physical therapyRating: 4.5 stars
Buy Links: 
 Amazon | All Romance | Amazon UK
Length: Novel


Jordan Jensen has finally gotten his life together and is ready to start over. No, he can never forget that while driving drunk he killed a small child. That guilt and horror will haunt him forever. But he has served his time, gone to rehab, found a calling helping people as a massage therapist, and is now looking to settle down some place where he can find peace. Jordan hopes that place is the small town of St. Ignacio where his best friend Cooper lives with his partner Shawn.

Jordan gets a job at the local gym and there he meets Ken Ashton, a former college baseball player with hopes of going pro who suffered a devastating injury in a car accident… caused by a drunk driver. Ken is still deep in his recovery period and Jordan knows he shouldn’t have anything to do with Ken. But as they get to know one another, Ken makes his interest clear and he is determined to be with Jordan, even once he knows about Jordan’s past. Jordan finds himself falling for Ken, but he worries that the balance he has finally found is his life will fall apart if he gets involved with someone. Not to mention that he is sure that the younger, newly out Ken would be better off with someone else. But with time, Jordan and Ken come to realize that they can support and love each other and together they can both heal.

throwback thursdayPhysical Therapy is the second book in Z.A. Maxfield’s St. Nacho’s series and I think of it as kind of the companion book to the first one, St. Nacho’s. That is Cooper and Shawn’s story and Jordan plays a significant role there as the villain of sorts, or at least the stumbling block to Cooper’s emotional healing and his relationship with Shawn. Jordan is in a very bad place in that story and this book takes place after he has gone to rehab and changed his life. I am a big fan of the “villain redeemed” storyline and I love that we get to see the other side of things from Jordan’s POV here. He is a totally different person, but he hasn’t forgotten the past. He has just learned to find some focus in his life, to direct his energy in positive ways and toward helping others.

I really appreciate that Maxfield doesn’t go for the obvious here and make this a story where Jordan hides his past only to have Ken find out the truth in an 11th hour conflict. I know we have all read that book a million times and Maxfield elevates this story by taking it beyond that. Jordan is honest with Ken from the start. It is not easy by any means. Even though Ken accepts Jordan and his past, Jordan still has trouble moving beyond the guilt and seeing himself as someone who can be good for Ken. And Ken’s protective family definitely doesn’t think he should be with a guy like Jordan. Ken has been struggling with his recovery, both physically and emotionally. It is clear right away that Jordan is so good for him; somehow the connection between them just works. But both men have demons of lives that could have been and both are still struggling to move forward.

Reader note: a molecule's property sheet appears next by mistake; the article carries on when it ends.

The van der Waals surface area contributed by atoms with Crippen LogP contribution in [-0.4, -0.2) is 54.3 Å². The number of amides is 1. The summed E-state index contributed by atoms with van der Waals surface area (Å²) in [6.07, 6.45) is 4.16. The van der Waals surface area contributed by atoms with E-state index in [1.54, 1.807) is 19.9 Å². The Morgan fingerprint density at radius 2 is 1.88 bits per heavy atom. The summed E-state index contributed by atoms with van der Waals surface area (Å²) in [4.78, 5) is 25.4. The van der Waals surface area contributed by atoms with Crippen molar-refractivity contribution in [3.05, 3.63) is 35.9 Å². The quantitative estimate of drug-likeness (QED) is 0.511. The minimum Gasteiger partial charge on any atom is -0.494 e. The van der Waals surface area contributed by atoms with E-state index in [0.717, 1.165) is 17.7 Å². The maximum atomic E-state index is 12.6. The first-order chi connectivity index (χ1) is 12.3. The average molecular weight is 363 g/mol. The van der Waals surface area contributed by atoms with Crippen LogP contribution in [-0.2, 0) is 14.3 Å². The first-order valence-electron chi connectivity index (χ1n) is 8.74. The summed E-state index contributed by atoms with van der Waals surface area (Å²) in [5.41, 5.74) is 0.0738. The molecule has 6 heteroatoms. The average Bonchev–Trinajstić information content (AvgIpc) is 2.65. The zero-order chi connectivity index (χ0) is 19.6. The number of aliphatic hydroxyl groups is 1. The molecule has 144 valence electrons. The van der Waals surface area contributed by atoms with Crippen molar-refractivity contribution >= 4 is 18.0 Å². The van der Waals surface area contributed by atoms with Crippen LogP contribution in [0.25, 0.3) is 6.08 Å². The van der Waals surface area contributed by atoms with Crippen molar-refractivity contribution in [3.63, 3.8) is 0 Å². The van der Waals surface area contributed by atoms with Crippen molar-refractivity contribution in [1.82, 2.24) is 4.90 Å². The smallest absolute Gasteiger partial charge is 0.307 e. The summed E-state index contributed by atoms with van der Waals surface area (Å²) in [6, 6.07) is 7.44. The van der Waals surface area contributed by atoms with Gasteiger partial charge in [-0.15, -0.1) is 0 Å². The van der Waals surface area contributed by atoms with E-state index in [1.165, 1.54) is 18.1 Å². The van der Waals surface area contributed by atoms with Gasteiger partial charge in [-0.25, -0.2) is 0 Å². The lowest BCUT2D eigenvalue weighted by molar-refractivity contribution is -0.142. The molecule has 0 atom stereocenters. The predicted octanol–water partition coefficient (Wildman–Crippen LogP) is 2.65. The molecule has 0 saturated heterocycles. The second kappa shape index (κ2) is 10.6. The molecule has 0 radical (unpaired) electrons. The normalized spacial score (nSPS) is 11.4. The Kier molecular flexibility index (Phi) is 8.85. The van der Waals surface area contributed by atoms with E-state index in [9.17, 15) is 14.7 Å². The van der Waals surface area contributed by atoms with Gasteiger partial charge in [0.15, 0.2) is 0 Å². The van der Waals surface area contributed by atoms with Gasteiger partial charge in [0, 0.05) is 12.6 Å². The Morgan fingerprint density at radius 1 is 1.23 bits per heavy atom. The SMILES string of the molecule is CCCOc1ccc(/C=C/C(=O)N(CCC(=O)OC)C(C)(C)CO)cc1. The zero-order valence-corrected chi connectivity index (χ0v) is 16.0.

This book definitely deals with some serious issues, but surprisingly it is not angsty or overwrought. There is a peace and easiness to the story that fits with the vibe of the town and the series. St. Nacho’s is kind of an odd place filled with quirky characters and it adds a lightness to the story despite its heavier subject matter.

I really love this book and completely adore the set of St. Nacho’s and Physical Therapy together. I will tell you that despite the different MCs, these two books are best read as a set. You will get so much more out of this story if you are already familiar with Jordan and his past, most of which is detailed in the first book. Plus it is so much more rewarding to see Jordan happy when you see how far he has come. The ending of this book is so sweet and mushy and always tears me up a bit. So a great book and I’d definitely recommend both you.

P.S. Wendy agrees and she is going to be continuing our Throwback Thursday reviews of this series with the final two books.

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